In this series of posts we will explore the options of deploying corporate email/contacts/calendars with the goal of maximal work/personal contact separation, while trying to minimally impair the user experience (such as the Caller ID).

Table of contents:

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Securing work contacts while keeping caller ID 01: Android vs iOS

I had a week of customer meetings, each (literally!) asking the same question: “How can I prevent WhatsApp from grabbing the corporate contacts on my device?” This happens more often than you think – the infamous GetContact collected over 3.5B contacts in just a few months, all of which were officially available for sale! With GDRP in effect, how much could this cost?

Of course, both iOS and Android offer means to securely lock down enterprise data on BYOD devices. But this comes at a price of usability, the most cited problem being the caller it. We know that in the modern day an unhappy and discomforted user is essentially a backdoor waiting to happen. How can we keep this balance between security and productivity?

In this series of posts we will explore the options of deploying corporate email/contacts/calendars with the goal of maximal work/personal contact separation, while trying to minimally impair the user experience (such as the Caller ID).

We will explore several approaches, their limitations and shortcomings for iOS and Android. This post lays the foundations and provides a TL:DR style summary/comparison of my current findings.

Table of contents:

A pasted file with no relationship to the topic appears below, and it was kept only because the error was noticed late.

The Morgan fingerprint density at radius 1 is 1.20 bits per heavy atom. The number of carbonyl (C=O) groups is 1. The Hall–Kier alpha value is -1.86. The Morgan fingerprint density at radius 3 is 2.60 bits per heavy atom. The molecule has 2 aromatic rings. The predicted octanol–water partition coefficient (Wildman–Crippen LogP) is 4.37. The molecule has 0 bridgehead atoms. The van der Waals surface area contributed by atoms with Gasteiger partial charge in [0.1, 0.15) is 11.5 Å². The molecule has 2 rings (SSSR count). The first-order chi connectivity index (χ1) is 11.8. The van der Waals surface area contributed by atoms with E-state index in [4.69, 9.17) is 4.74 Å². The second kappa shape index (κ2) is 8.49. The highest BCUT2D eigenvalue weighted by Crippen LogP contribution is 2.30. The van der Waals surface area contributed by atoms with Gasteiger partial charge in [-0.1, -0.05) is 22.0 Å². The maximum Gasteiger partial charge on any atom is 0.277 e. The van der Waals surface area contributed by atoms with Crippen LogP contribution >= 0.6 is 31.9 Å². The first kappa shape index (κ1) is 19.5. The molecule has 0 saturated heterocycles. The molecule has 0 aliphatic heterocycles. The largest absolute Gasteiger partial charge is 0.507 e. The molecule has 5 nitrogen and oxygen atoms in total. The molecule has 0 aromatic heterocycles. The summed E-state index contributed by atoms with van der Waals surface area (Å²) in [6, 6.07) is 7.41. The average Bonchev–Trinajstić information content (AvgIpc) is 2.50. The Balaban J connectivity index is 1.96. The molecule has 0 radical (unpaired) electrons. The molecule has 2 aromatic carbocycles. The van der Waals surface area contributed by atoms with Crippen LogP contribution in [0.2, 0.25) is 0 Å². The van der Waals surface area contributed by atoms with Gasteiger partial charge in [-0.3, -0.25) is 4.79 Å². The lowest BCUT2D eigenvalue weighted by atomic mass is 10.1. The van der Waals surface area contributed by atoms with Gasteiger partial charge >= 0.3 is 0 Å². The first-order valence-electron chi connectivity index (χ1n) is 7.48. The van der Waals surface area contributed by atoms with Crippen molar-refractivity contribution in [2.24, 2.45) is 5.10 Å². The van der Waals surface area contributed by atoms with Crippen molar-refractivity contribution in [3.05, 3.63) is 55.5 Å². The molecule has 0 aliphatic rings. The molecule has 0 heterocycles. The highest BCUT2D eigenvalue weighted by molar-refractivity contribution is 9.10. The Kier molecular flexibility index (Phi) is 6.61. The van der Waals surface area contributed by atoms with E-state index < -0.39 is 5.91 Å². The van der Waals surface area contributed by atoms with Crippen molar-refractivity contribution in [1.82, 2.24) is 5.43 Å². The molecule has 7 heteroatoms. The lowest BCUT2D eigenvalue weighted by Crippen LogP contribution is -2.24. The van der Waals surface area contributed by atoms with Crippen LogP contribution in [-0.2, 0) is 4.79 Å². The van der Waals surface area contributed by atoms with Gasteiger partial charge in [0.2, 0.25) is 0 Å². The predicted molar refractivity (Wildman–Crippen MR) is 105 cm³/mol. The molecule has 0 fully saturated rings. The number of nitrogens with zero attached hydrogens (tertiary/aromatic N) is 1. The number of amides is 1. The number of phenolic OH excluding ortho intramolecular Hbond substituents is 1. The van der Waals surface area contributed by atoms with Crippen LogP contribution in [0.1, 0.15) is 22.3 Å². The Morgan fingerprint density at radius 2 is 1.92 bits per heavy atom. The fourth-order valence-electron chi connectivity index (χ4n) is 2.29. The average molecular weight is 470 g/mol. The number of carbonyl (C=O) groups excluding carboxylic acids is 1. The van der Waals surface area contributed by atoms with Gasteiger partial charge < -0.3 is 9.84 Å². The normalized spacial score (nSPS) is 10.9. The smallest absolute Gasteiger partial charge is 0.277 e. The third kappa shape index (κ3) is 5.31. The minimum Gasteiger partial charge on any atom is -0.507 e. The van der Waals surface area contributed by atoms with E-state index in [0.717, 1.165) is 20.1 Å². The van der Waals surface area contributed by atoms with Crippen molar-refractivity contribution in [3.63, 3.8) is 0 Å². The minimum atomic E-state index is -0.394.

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iOS Trustjacking protection with EMM

Trustjacking is a new “scary” attack on iOSnew “scary” attack on iOS devices, exploiting user’s lack of understanding or what’s going on. When plugging into an unknown computer or charger user may choose to “trust” it, which allows the remote device quite a degree of access to iPhone/iPad data. Many don’t realize that this trust remains after the device is disconnected and may be exploited, for instance, via Wi-Fi, if Wi-Fi sync is enabled. Many others also think that this trust is necessary for charging.

ios20blog2021-e1524555570975.png
What is really should read: “Your settings and data will be accessible from this computer even after disconnected. You DON’T need this for charging”

Basically, Apple should have looked at how Android 6+ has a “charge only” USB mode by default, fixed the wording and be done with it.

Protecting from this attack is extremely simple on Supervised (DEP) devices via EMM.

Here’s how it’s done via AirWatch, but any other major EMM will have something similar – this is Apple’s standard OS feature.

iOS Trustjacking AW
iOS Trustjacking protection: it only takes one tick

As a bonus, this will prevent not just the Trustjacking attack, but many other threats and leaks, since it blocks everything.

Wondering, how many had this configured before the Trustjacking news?